Paul Carey-Kent has a look at twelve of the more interesting London art offerings for June 2013. Including Painting from the Zabludowicz Collection and Painting in the 2.5th Dimension at the Zabludowicz Collection.
Chris Wainwright: A Catalogue of Errors @ the Daiwa Foundation, Japan House, 13/14 Cornwall Terrace – Baker St
To 10 July: www.dajg.org.uk
Error, Ishinomaki, 2012
Most of this show by photographer of light Chris Wainwright shows the outmoded but technologically reliable semaphore signalling system by night (rather than with daytime’s flags). Sometimes they make words, typically with the potential to refer to environmental threats (resulting from our errors), but more often – in Wainwright’s signature move – the signal is that used when a mis-communication has occurred: both hands raised and lowered together. One photograph features 15 people ranged a long a beach in a multiple error which, according to Wainwright, took some organising and ten takes from half a mile way to get right. Several are set along post-tsunami Japanese beaches, indicating how the relationship between land and sea has become problematical. Nice little catalogue, too, in which I spotted no mistakes.
Painting from the Zabludowicz Collection / Painting in the 2.5th Dimension @ the Zabludowicz Collection, 176, Prince of Wales Road – Chalk Farm
To 11 Aug: www.zabludowiczcollection.com
This show co-opts a neat phrase from Tanya Auerbach to group six upcoming New York abstract painters so catchily I can imagine it having an afterlife to signal their interest in extending the painterly into the sculptural. They’re set in the context of a full room of Albert Oehlen (masterful) and Josh Smith (influential, though masterly is not the word that comes to my mind). The stand-outs are Auerbach herself along with Rose Kayser, who injects narrative into two large paintings with a dramatic sense of transformation still in process; and Alex Hubbard, who fuses action painting with Minimalism and Matta-Clark in a video sequence in which he cuts through a drywall from behind to make geometric shapes.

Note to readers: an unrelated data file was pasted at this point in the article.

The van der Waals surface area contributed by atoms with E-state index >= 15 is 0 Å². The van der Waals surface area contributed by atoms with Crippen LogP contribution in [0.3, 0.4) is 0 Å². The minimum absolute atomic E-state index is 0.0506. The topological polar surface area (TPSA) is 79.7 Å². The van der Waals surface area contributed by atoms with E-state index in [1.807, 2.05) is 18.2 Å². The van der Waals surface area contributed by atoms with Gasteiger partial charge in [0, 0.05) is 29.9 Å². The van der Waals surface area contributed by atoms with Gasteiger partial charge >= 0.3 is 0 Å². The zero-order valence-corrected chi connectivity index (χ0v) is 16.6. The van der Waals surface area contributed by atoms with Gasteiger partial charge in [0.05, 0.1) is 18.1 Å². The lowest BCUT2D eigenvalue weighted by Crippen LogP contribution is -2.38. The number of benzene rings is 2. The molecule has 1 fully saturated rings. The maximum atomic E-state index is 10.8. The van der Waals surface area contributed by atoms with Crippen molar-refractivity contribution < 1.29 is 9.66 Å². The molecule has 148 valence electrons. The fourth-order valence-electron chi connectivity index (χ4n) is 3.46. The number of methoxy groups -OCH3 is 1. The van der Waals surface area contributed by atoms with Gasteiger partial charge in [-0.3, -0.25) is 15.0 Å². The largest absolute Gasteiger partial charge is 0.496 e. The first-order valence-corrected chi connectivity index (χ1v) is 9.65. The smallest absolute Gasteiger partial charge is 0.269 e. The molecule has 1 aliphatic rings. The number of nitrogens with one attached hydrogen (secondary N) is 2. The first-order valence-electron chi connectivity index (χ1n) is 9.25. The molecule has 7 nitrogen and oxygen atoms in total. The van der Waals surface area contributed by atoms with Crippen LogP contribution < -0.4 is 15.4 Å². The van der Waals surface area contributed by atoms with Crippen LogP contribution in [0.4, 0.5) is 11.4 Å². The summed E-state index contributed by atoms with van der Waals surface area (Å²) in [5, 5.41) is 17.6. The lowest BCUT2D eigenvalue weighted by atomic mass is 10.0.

Ruairiadh O’Connell @ Project Native Informant, 17 Brook’s Mews – Mayfair
To 15 June: www.Projectnativeinformant.com
Brook’s Mews is emerging as a new go-to Street: New Yorker Stephan Tanbin Sastrawidjaja has just opened its 4th gallery. His first show is typically warped take on the romance of air travel by Ruairiadh (don’t worry, he answers to ‘Ru’) O’Connell: seven circular-tending plaster and silicone shapes are presented on metal stands. They’re cast from aeroplane windows, complete with the curvature one might expect, exaggerated by the pressures of use being applied to relatively pliable Perspex. O’Connell has found a way to apply textured Linoprint to them, using patterns from 1950s aircraft seats. Some of the outcomes look like plausible cloudy views out, others like a more literal squeaky bum time as it seems we don’t know which way up we are and whether the plane is headed for disaster – or just us for paranoia…
A Séance for Geometry @ Maddox Arts, 52 Brook’s Mews – Mayfair